Jane Claire Bradley Performing Spoken Word
Credit: Karen Herman-Wright

Writing

I write fiction and performance poetry about teenagers, trauma, queerness and class.

My debut novel, The Summer Everything Happened, won the Northern Debut of the Year at the annual Northern Writers Awards. I’ve been longlisted for the Mslexia Novel Competition, the Lucy Cavendish Prize for Fiction and a Young Enigma Award.

You’ll find links to some of my published short stories below. Most recently, I’ve been featured as a contributing author in Test Signal (2021), a ground-breaking anthology of the best contemporary Northern writing, published by Dead Ink Books and Bloomsbury. I’m currently working on a second novel, and am represented by Silvia Monteni at Peter Fraser Dunlop.

Keep reading for more details of where you can find my work…

We're Made of Electricity

It starts in the heatwave summer. There are power cuts and no rain and we play out as long as we can, until Imogen and Amber go missing. Before we know about them, we are satisfyingly feral, roaming the estate until dark. There have been storms, on and off, and the air tastes of tin. On the park, there’s a burnt tree everyone says was struck by lightning. When the fat raindrops start coming, we stand underneath its blackened branches. Half believing it won’t hit the same place twice, half as a dare to the sky. We are defiant, soaked through and shivering in our thin summer holiday t-shirts, watching the clouds shift and churn. The rain, when it hits us, is like being pelted with coins.

Published in Test Signal by Bloomsbury & Dead Ink Books, July 2021

Order your copy here

Televised Revolutions, Then Noodles

She was spinning her chair in slow circles, consulting clipboard and phone at the same time, relaying a long update into her microphone. The staff for the next shift had arrived hours ago, earlier than they were due. They’d seen what was happening, of course, and knew they’d be needed. But by then we’d had the rumour that another wave attacks was coming, so no-one could go. Needed all the bodies we could get, so to speak. The death count was mounting and the atmosphere in the studio was tense and hectic. But there was something else, too: a sense of having a role in amongst all the horror and questions and chaos.

Published in Under the Radar, Autumn 2020

Order your copy here

Bad Dream

That night, Lucy went to a party; two friends of hers who hadn’t gone to uni and got jobs and their own place instead. Tacky decorations everywhere; fairylights from the pound shop, silver-foiled chocolates in the shape of snowflakes hanging from a big plastic tree. Rebel, Rebel on the stereo and tinsel everywhere. Lucy drank gin and orange from a plastic cup under plastic mistletoe; wondered whether she’d ever kiss anyone ever again. Then she met Mel, in her silver wig and mismatched contact lenses to make her look like Bowie, glitter blizzarding from her eyelids with every blink as she asked Lucy if she wanted her tarot cards read.

Published in Popshot Quarterly, ‘The Chance Issue’

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A couple kissing in front of the sun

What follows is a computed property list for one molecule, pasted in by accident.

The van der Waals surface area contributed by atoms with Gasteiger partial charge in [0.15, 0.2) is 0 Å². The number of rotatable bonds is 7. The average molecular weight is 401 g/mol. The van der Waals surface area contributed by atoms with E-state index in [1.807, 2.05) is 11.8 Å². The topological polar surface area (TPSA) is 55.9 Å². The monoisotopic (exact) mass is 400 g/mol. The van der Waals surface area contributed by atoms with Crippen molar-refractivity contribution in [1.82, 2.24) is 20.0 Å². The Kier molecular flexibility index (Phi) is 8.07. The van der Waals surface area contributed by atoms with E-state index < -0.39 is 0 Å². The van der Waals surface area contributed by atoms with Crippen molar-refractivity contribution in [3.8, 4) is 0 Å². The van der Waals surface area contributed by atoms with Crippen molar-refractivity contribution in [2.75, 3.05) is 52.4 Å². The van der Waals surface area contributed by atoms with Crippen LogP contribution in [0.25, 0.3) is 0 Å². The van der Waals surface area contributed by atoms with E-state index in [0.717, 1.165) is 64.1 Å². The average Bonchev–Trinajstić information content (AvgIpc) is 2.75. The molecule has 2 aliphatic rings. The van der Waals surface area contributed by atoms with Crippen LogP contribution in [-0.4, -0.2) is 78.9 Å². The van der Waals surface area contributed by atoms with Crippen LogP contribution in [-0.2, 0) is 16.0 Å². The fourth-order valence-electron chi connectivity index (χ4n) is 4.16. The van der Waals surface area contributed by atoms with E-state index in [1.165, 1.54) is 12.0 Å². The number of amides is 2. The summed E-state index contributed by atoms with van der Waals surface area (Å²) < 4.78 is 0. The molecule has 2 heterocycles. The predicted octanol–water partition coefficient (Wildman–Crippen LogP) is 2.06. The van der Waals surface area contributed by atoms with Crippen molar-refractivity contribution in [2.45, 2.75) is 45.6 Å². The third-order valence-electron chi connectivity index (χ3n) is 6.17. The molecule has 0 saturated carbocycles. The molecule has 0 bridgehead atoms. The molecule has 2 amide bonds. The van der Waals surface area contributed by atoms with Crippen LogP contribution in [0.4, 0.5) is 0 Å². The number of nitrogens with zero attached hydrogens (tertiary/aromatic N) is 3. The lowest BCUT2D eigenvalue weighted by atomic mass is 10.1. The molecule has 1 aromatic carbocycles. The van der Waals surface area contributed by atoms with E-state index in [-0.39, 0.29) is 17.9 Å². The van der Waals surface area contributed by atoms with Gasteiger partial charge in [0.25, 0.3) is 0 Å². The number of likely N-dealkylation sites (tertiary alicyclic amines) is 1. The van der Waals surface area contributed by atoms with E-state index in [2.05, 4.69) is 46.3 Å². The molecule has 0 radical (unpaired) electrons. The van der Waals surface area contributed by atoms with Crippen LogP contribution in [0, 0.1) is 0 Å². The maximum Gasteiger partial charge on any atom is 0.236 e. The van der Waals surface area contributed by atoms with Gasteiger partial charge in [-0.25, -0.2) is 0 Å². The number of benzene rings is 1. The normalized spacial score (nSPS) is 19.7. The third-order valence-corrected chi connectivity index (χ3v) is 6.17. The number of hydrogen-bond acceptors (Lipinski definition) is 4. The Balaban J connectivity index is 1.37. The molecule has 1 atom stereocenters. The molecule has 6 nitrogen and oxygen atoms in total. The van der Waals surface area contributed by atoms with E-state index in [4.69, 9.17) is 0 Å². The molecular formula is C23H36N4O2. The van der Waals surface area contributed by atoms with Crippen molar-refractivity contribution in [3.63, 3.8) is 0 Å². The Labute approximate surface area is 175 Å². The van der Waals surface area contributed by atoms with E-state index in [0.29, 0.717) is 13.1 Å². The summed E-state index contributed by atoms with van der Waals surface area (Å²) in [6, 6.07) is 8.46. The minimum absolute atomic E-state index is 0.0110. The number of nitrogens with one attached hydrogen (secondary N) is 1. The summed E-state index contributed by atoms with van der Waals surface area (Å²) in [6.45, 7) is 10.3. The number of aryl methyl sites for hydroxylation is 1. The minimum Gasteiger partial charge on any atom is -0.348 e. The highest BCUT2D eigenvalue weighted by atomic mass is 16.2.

Inevitable

It’s Jordan’s turn next. He cracks his knuckles and says dare like the word’s a dare in itself. Just try it. Come up with something he won’t do. No one ever has so far, but they keep trying. Down a full bottle of tequila, run headfirst into a wall. He was worse when he was younger. Now he fights most days without any dares so they keep their challenges softer, but still. This is where their knowledge of each other shows, when they use what they know like vicious ammunition.

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Swings in a park

Don’t Tell Me You’ve Never Thought About It

When I met her on the corner to walk to school the next morning, we didn’t talk about it. But it was there, sore as toothache or something sharper. The idea of hurting her was a slow knife sliding between my ribs, and I wasn’t going to risk it like that again. Sleeping together made me realise I had to love her like a sister; unconditional and fierce. We were bonded then, not just by secrets and stories and the web we’d weaved together. But by blood and spunk and sweat and tears.

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Snowy street

Pancakes & Firelighters

I’ll leave Mum a note tomorrow. Tell her everything. Not the exact details, just enough. I know she’ll be better off without me. Especially once the police come calling, when she finds out what we’ve done. Once I’m sure she’s asleep, I finish getting ready; check from all angles, make sure the scars can’t be seen. Then slip downstairs. Count to ten, disarm the alarm. Then slide back the bolts and into the dark.

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You’ll also find fiction by me available in a range of literary journals and anthologies, including books by Hic Dragones, Crocus Books, Dog Horn Publishing and Pankhearst.

I love reading and performing my writing, and have been onstage at all sorts of events, including performing at the Royal Albert Hall, the Royal Exchange, Polari Literary Salon, Contact Theatre, Edinburgh Fringe and many more.

If you’re programming a spoken word event, I’d love to be considered: please get in touch to discuss.

Or, if you want to see me in action, you could come along to the spoken word night I host in Manchester each month, That’s What She* Said.

Contact me here

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